Trials of the Object 239 were not complete yet. First, the tank was submitted for reliability trials. In November of 1943 the tank was submitted for trials that changed its look. During trials of the PT8-15 sight, accepted into service as the TSh-15, the tank was hit by 76 mm proof and armour piercing shells fired from the ZIS-5 gun. The object of the trial was to determine the robustness of the system. The sight withstood being shot at from 300 meters, but the tank took some damage: the driver's hatch was knocked out and the commander's cupola was damaged. More trials awaited this tank, but those are best saved for another article.

Three months of worry

On August 12th the quota established by GKO degree #3891ss was reduced to 22 tanks. Even this small amount of tanks was not easy to produce. The factory had to wrap up KV-1S production, and, more importantly, produce 325 T-34 tanks, not including the SU-152, which had a higher priority than the KV-85. By August 26th no tanks had been delivered. The delivery was greatly expedited, and 16 tanks were accepted on August 31st. These bursts in productivity came at a cost. On August 31st a letter was sent to the GABTU from the senior military representative at ChKZ. He complained that a number of mistakes were made during the preparation of blueprints, which caused a dozen defects. Fuel tanks were modified by hand to be installed,  as were racks for electrical equipment. Instead of new Multicyclone filters the old Vortox were used. There were big problems with sights. Factory #9 also introduced issues, not having supplied counterweights. The tanks that were already accepted had to be redone. As a result, the first 5 tanks were delivered only by September 9th. In September ChKZ delivered 47 tanks, including the 22 built in August.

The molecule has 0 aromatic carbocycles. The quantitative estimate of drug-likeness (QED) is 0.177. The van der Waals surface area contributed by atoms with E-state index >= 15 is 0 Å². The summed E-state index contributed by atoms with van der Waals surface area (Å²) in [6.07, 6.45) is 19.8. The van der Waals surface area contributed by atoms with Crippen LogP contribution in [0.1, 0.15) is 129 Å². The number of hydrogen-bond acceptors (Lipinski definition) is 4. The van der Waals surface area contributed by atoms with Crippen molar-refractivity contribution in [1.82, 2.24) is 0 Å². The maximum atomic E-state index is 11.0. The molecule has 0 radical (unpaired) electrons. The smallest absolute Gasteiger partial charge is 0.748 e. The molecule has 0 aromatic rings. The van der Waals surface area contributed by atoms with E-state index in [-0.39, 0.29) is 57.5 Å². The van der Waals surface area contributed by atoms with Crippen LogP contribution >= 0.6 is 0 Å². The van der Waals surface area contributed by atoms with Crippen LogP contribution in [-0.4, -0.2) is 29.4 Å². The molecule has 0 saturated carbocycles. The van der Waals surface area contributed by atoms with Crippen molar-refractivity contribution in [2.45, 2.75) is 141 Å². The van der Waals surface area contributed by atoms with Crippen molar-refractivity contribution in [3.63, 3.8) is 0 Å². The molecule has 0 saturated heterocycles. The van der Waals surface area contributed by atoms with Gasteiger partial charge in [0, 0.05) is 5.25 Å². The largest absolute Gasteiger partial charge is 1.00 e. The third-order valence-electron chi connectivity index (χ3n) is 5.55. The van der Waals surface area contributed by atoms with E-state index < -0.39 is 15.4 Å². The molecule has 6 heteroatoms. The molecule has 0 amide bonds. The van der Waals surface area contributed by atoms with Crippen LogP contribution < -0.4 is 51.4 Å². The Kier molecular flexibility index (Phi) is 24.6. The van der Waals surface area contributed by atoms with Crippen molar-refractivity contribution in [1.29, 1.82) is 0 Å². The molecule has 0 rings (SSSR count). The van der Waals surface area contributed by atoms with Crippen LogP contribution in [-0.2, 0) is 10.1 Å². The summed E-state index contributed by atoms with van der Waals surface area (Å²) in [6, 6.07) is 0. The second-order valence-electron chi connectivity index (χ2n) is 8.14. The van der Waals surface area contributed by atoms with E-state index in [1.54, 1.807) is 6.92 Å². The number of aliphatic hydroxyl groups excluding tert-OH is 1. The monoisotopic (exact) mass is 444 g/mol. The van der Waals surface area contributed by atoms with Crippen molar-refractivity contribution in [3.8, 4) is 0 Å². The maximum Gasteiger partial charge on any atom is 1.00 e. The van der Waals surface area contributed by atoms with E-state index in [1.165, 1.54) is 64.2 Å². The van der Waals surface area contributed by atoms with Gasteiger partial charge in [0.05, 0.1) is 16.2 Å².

Production KV-85, NIIBT, summer 1944.

Problems with the first production batch were mostly caused by subcontractors. Factory #200 began to ship hulls and turrets only on August 23rd. Factory #9 delivered the first 3 guns on August 28th, 17 on August 30th, and the last two in the morning of August 31st. There were other issues in addition to the counterweights that meant that more work had to be done on the guns. The situation repeated itself in September. As of September 19th only 6 tanks were delivered, 13 by September 24th. The factory had to once again rush to deliver the remaining tanks in the last days of the month. ChKZ made a delivery of 63 tanks, although not without issues. Problems with the aiming mechanisms were discovered. 
The tank was somewhat different technically from its prototype.